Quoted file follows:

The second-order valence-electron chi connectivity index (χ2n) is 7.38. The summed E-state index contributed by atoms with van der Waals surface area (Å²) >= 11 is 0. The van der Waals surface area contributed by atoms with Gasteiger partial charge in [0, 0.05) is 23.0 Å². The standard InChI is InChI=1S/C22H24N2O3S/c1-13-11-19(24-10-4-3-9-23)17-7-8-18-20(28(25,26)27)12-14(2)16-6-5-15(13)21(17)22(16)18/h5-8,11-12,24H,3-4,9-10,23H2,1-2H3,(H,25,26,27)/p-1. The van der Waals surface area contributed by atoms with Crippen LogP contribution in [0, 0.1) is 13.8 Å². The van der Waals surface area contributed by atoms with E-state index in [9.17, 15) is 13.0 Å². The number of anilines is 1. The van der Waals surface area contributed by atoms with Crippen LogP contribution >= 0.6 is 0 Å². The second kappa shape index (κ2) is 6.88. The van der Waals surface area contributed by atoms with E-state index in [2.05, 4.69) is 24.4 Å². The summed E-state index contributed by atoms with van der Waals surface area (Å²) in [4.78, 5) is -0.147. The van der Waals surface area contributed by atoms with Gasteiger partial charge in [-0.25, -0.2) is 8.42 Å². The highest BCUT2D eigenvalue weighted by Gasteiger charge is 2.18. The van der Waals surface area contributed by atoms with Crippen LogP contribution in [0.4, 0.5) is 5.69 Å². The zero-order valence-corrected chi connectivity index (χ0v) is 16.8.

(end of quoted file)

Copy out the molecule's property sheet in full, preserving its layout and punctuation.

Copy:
The second-order valence-electron chi connectivity index (χ2n) is 7.38. The summed E-state index contributed by atoms with van der Waals surface area (Å²) >= 11 is 0. The van der Waals surface area contributed by atoms with Gasteiger partial charge in [0, 0.05) is 23.0 Å². The standard InChI is InChI=1S/C22H24N2O3S/c1-13-11-19(24-10-4-3-9-23)17-7-8-18-20(28(25,26)27)12-14(2)16-6-5-15(13)21(17)22(16)18/h5-8,11-12,24H,3-4,9-10,23H2,1-2H3,(H,25,26,27)/p-1. The van der Waals surface area contributed by atoms with Crippen LogP contribution in [0, 0.1) is 13.8 Å². The van der Waals surface area contributed by atoms with E-state index in [9.17, 15) is 13.0 Å². The number of anilines is 1. The van der Waals surface area contributed by atoms with Crippen LogP contribution >= 0.6 is 0 Å². The second kappa shape index (κ2) is 6.88. The van der Waals surface area contributed by atoms with E-state index in [2.05, 4.69) is 24.4 Å². The summed E-state index contributed by atoms with van der Waals surface area (Å²) in [4.78, 5) is -0.147. The van der Waals surface area contributed by atoms with Gasteiger partial charge in [-0.25, -0.2) is 8.42 Å². The highest BCUT2D eigenvalue weighted by Gasteiger charge is 2.18. The van der Waals surface area contributed by atoms with Crippen LogP contribution in [0.4, 0.5) is 5.69 Å². The zero-order valence-corrected chi connectivity index (χ0v) is 16.8.